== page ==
Photographing A Landscape Landmark PT1 - Photo Biker 29

7 Building Blocks of Photography 2

Landmark photography - we all do it! Whenever we visit somewhere new or a monument on a well-trodden path, we will take a picture of it. Some of us with our phones to capture a moment or create a memory. And some of us because we love photography and want to improve our skills. 

In the video above, landmark photography is on the agenda. As are using a wide-angle lens, ND filter and motion blur.

We often find landmarks within beautiful scenery, but how do you make the most of it and capture a landmark in its best light - literally?

I hop on my bike to visit St Catherine’s Chapel. It’s set on a hill in Dorset's beautiful countryside, providing both a challenge and an opportunity. 

In the video, it's abundantly clear that light is king. And light, as we know, can make or break an image.

Do you go against the light or with it? It’s all about trial and error; not every scene or subject will work the same. So, get out there and experiment - the more you do, the more you’ll learn!

Take a look at the video to see how I approach landmark photography with a strong sun to contend with. 

I get excited about days when it’s bright with clouds in the sky (as you’ll hear in my voice). It’s because the sun can provide some dramatic lighting opportunities, and the clouds help to make the blue sky a bit less boring. 

But how do you work with clouds? Is there a way to bring them into the picture to complement it? Of course! Clouds aren’t just for helping fill a blank space; they can also create leading lines.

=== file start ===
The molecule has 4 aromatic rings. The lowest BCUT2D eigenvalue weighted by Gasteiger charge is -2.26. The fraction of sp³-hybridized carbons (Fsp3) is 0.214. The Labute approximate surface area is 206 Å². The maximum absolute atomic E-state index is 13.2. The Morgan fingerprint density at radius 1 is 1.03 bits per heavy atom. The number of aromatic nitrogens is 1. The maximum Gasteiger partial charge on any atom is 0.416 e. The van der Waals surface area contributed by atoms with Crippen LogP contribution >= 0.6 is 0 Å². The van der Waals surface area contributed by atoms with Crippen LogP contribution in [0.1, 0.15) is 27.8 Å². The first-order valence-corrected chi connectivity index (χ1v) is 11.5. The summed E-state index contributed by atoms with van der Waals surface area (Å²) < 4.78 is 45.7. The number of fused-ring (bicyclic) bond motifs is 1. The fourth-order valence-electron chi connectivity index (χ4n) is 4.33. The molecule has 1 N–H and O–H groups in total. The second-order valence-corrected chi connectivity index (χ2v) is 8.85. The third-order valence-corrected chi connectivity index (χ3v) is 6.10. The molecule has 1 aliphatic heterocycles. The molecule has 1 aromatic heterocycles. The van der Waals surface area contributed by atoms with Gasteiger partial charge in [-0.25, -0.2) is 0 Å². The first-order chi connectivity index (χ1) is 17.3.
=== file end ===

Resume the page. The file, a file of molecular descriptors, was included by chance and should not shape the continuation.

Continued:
Leading lines take you on a journey through an image. In this instance with my landmark photography, they ensure the eye is drawn to the main event itself - the landmark. 

You can also capture the movement of clouds, which brings life to a picture. In the video, I play around with shutter speed and exposure to capture that motion blur whilst remembering that a slower shutter speed lets in more light. If you don’t adjust exposure to compensate for this, you’ll get an overexposed, burnt-out image - not ideal.

It’s important to be confident and at ease with adjusting settings and what that will do for a picture. Your focus should be on the creative, not the technical - that’s what my Masterclass in Photography will teach you. 

Have you found yourself on a shoot faffing with your camera, struggling to figure out how to make different settings work together? So much so you may be missing some incredible creative opportunities… If that’s a yes, or even a maybe, check out my Masterclass online course - I’ll help you get rid of that blocker!

Best wishes...

mike signature clear



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